All are true about Ascaris lumbricoides except:
|A||Largest intestinal nematode in man|
|B||Infecting stage is larva|
|C||Site of location is small intestine|
|D||Portal of entry is alimentary canal|
a. A lumbricoides is the largest of the intestinal nematodes affecting humans, measuring 15-35 cm in length in adulthood.
b. Infection begins with the ingestion of embryonated (infective) eggs in feces-contaminated soil or foodstuffs. Once ingested, eggs hatch, usually in the small intestine, releasing small larvae that penetrate the intestinal wall.
c. Larvae migrate to the pulmonary vascular beds and then to the alveoli via the portal veins usually 1-2 weeks after infection, during which time they may cause pulmonary symptoms (eg, cough, wheezing).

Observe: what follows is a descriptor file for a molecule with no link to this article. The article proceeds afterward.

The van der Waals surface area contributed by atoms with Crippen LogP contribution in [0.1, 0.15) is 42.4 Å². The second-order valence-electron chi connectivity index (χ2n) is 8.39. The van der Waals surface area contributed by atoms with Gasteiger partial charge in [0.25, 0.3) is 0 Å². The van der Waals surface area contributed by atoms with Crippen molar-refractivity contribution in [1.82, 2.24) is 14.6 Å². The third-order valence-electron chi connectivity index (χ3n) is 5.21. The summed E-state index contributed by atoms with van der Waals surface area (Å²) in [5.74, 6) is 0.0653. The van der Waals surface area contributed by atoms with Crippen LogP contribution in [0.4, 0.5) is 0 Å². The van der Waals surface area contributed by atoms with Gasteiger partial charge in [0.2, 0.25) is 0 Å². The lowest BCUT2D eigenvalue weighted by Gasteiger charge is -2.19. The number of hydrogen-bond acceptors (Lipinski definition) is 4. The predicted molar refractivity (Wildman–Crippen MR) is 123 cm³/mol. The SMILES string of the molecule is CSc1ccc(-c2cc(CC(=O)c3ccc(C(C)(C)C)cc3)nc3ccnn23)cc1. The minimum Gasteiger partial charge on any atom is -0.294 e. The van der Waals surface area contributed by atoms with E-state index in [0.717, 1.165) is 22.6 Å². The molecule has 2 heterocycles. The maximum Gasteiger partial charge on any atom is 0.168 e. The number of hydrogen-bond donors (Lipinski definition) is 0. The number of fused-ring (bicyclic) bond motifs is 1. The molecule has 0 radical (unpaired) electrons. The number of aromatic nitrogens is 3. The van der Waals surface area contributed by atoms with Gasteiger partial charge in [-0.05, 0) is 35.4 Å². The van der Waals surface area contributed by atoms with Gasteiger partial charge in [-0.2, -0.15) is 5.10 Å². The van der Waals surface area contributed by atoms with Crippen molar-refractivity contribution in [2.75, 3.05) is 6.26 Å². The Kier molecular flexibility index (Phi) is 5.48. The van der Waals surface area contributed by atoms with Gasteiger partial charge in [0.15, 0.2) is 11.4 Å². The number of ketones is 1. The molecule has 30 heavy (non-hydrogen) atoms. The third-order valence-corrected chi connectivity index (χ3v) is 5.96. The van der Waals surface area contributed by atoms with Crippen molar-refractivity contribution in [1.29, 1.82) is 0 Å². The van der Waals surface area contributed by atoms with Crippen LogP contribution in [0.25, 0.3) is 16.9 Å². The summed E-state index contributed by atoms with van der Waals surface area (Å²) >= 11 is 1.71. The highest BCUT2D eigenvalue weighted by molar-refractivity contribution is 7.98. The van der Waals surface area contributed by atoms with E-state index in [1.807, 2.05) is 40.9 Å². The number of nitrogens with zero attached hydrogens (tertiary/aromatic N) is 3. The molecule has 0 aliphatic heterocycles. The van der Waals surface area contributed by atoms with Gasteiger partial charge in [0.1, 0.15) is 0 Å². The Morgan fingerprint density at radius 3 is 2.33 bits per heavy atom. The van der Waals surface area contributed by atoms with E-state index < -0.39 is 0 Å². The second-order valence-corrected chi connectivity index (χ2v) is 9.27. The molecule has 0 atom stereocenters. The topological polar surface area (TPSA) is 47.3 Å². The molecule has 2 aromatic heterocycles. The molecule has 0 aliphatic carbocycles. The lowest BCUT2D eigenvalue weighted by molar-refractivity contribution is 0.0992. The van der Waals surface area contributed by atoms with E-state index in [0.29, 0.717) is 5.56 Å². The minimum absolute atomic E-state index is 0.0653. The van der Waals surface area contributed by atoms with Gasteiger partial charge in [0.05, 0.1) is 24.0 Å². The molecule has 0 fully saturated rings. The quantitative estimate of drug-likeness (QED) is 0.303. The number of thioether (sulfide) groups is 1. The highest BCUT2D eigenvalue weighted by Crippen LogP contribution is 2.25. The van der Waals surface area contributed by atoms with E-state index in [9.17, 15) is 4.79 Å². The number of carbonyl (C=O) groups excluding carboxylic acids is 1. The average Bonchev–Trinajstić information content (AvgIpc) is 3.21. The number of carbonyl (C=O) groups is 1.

d. During the time frame of pulmonary symptoms, eggs are not being shed, and thus diagnosis via stool ovas and parasites is not possible. Eggs are not shed in stool until roughly 40 days after the development of pulmonary symptoms.
e. After migrating up the respiratory tract and being swallowed, they mature, copulate, and lay eggs in the intestines.
f. Adult worms may live in the gut for 6-24 months, where they can cause partial or complete bowel obstruction in large numbers, or they can migrate into the appendix, hepatobiliary system, or pancreatic ducts and rarely other organs such as kidneys or brain.